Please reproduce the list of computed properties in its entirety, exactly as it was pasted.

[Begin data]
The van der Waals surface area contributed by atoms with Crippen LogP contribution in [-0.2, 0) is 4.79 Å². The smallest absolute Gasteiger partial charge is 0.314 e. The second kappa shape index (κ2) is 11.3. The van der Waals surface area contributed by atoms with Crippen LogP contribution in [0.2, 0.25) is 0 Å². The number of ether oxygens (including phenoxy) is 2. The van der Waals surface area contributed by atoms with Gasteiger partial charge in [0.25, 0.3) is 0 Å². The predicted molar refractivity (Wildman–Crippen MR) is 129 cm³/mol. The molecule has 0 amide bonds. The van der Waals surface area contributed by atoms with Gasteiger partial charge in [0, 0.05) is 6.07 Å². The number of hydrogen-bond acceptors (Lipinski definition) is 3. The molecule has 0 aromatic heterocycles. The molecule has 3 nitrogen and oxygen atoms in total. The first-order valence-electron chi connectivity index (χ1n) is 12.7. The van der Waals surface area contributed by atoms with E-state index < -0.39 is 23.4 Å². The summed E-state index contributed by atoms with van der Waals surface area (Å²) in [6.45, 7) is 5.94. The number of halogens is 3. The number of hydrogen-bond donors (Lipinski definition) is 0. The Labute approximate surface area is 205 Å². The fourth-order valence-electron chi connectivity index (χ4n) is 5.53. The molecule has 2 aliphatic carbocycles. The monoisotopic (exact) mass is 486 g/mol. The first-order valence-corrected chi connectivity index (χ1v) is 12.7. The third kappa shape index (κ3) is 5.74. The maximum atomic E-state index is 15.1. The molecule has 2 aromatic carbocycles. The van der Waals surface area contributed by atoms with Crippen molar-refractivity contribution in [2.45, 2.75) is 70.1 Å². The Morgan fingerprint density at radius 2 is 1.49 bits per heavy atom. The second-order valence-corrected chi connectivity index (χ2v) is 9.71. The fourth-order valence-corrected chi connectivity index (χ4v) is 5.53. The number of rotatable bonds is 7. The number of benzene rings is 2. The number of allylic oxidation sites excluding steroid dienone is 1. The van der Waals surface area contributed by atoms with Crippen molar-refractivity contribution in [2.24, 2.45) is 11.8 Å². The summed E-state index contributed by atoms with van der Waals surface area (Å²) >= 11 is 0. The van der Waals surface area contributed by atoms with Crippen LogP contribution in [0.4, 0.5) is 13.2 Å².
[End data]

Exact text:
The van der Waals surface area contributed by atoms with Crippen LogP contribution in [-0.2, 0) is 4.79 Å². The smallest absolute Gasteiger partial charge is 0.314 e. The second kappa shape index (κ2) is 11.3. The van der Waals surface area contributed by atoms with Crippen LogP contribution in [0.2, 0.25) is 0 Å². The number of ether oxygens (including phenoxy) is 2. The van der Waals surface area contributed by atoms with Gasteiger partial charge in [0.25, 0.3) is 0 Å². The predicted molar refractivity (Wildman–Crippen MR) is 129 cm³/mol. The molecule has 0 amide bonds. The van der Waals surface area contributed by atoms with Gasteiger partial charge in [0, 0.05) is 6.07 Å². The number of hydrogen-bond acceptors (Lipinski definition) is 3. The molecule has 0 aromatic heterocycles. The molecule has 3 nitrogen and oxygen atoms in total. The first-order valence-electron chi connectivity index (χ1n) is 12.7. The van der Waals surface area contributed by atoms with E-state index < -0.39 is 23.4 Å². The summed E-state index contributed by atoms with van der Waals surface area (Å²) in [6.45, 7) is 5.94. The number of halogens is 3. The number of hydrogen-bond donors (Lipinski definition) is 0. The Labute approximate surface area is 205 Å². The fourth-order valence-electron chi connectivity index (χ4n) is 5.53. The molecule has 2 aliphatic carbocycles. The monoisotopic (exact) mass is 486 g/mol. The first-order valence-corrected chi connectivity index (χ1v) is 12.7. The third kappa shape index (κ3) is 5.74. The maximum atomic E-state index is 15.1. The molecule has 2 aromatic carbocycles. The van der Waals surface area contributed by atoms with Crippen molar-refractivity contribution in [2.45, 2.75) is 70.1 Å². The Morgan fingerprint density at radius 2 is 1.49 bits per heavy atom. The second-order valence-corrected chi connectivity index (χ2v) is 9.71. The fourth-order valence-corrected chi connectivity index (χ4v) is 5.53. The number of rotatable bonds is 7. The number of benzene rings is 2. The number of allylic oxidation sites excluding steroid dienone is 1. The van der Waals surface area contributed by atoms with Crippen molar-refractivity contribution in [2.24, 2.45) is 11.8 Å². The summed E-state index contributed by atoms with van der Waals surface area (Å²) >= 11 is 0. The van der Waals surface area contributed by atoms with Crippen LogP contribution in [0.4, 0.5) is 13.2 Å².